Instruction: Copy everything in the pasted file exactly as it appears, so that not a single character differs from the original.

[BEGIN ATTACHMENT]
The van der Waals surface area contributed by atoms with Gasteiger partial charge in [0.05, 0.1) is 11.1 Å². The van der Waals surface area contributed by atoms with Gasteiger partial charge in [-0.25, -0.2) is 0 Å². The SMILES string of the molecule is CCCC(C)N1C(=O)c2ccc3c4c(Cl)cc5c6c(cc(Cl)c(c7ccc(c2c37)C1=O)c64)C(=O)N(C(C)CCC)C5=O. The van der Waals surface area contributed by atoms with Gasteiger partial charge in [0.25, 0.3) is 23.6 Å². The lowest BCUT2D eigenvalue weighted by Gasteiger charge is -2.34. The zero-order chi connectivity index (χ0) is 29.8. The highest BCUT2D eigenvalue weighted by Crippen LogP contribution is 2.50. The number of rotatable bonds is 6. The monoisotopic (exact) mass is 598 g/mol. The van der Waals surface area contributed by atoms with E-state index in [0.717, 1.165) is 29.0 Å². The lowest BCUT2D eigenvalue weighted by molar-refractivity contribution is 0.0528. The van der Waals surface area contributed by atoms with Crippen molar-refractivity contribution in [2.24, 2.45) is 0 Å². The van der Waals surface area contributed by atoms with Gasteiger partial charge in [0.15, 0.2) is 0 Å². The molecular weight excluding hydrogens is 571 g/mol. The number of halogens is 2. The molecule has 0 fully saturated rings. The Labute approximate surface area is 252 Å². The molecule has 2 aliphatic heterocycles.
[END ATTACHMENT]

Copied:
The van der Waals surface area contributed by atoms with Gasteiger partial charge in [0.05, 0.1) is 11.1 Å². The van der Waals surface area contributed by atoms with Gasteiger partial charge in [-0.25, -0.2) is 0 Å². The SMILES string of the molecule is CCCC(C)N1C(=O)c2ccc3c4c(Cl)cc5c6c(cc(Cl)c(c7ccc(c2c37)C1=O)c64)C(=O)N(C(C)CCC)C5=O. The van der Waals surface area contributed by atoms with Gasteiger partial charge in [0.25, 0.3) is 23.6 Å². The lowest BCUT2D eigenvalue weighted by Gasteiger charge is -2.34. The zero-order chi connectivity index (χ0) is 29.8. The highest BCUT2D eigenvalue weighted by Crippen LogP contribution is 2.50. The number of rotatable bonds is 6. The monoisotopic (exact) mass is 598 g/mol. The van der Waals surface area contributed by atoms with E-state index in [0.717, 1.165) is 29.0 Å². The lowest BCUT2D eigenvalue weighted by molar-refractivity contribution is 0.0528. The van der Waals surface area contributed by atoms with Crippen molar-refractivity contribution in [2.24, 2.45) is 0 Å². The van der Waals surface area contributed by atoms with Gasteiger partial charge in [0.15, 0.2) is 0 Å². The molecular weight excluding hydrogens is 571 g/mol. The number of halogens is 2. The molecule has 0 fully saturated rings. The Labute approximate surface area is 252 Å². The molecule has 2 aliphatic heterocycles.